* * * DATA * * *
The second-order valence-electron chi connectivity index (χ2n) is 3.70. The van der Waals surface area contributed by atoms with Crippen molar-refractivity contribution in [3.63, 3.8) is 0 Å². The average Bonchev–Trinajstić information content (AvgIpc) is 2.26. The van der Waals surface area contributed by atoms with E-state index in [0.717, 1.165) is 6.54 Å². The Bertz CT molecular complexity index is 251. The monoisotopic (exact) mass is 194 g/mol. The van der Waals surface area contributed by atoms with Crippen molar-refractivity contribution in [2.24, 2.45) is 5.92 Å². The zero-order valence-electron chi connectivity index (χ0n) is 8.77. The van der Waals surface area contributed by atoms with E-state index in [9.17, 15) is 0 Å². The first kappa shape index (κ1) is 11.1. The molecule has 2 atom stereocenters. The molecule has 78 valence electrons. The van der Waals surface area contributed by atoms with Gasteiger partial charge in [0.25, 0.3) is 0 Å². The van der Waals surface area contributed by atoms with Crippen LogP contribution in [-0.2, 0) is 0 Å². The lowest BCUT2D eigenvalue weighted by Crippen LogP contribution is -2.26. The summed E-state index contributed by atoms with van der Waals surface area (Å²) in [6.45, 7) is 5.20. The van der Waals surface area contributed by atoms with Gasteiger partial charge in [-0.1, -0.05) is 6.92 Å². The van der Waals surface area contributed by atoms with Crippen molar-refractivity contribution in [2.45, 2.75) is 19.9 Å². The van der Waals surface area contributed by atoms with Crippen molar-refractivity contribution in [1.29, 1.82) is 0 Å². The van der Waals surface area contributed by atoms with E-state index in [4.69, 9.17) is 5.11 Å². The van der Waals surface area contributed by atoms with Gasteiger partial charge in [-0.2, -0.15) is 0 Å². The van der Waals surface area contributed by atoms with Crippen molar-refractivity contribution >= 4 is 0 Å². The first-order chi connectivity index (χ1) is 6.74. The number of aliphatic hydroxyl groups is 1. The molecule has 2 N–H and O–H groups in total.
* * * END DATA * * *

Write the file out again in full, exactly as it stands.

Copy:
The second-order valence-electron chi connectivity index (χ2n) is 3.70. The van der Waals surface area contributed by atoms with Crippen molar-refractivity contribution in [3.63, 3.8) is 0 Å². The average Bonchev–Trinajstić information content (AvgIpc) is 2.26. The van der Waals surface area contributed by atoms with E-state index in [0.717, 1.165) is 6.54 Å². The Bertz CT molecular complexity index is 251. The monoisotopic (exact) mass is 194 g/mol. The van der Waals surface area contributed by atoms with Crippen molar-refractivity contribution in [2.24, 2.45) is 5.92 Å². The zero-order valence-electron chi connectivity index (χ0n) is 8.77. The van der Waals surface area contributed by atoms with E-state index in [9.17, 15) is 0 Å². The first kappa shape index (κ1) is 11.1. The molecule has 2 atom stereocenters. The molecule has 78 valence electrons. The van der Waals surface area contributed by atoms with Gasteiger partial charge in [0.25, 0.3) is 0 Å². The van der Waals surface area contributed by atoms with Crippen LogP contribution in [-0.2, 0) is 0 Å². The lowest BCUT2D eigenvalue weighted by Crippen LogP contribution is -2.26. The summed E-state index contributed by atoms with van der Waals surface area (Å²) in [6.45, 7) is 5.20. The van der Waals surface area contributed by atoms with Gasteiger partial charge in [-0.1, -0.05) is 6.92 Å². The van der Waals surface area contributed by atoms with Crippen molar-refractivity contribution in [2.45, 2.75) is 19.9 Å². The van der Waals surface area contributed by atoms with Crippen molar-refractivity contribution in [1.29, 1.82) is 0 Å². The van der Waals surface area contributed by atoms with E-state index in [4.69, 9.17) is 5.11 Å². The van der Waals surface area contributed by atoms with Gasteiger partial charge in [-0.2, -0.15) is 0 Å². The van der Waals surface area contributed by atoms with Crippen molar-refractivity contribution >= 4 is 0 Å². The first-order chi connectivity index (χ1) is 6.74. The number of aliphatic hydroxyl groups is 1. The molecule has 2 N–H and O–H groups in total.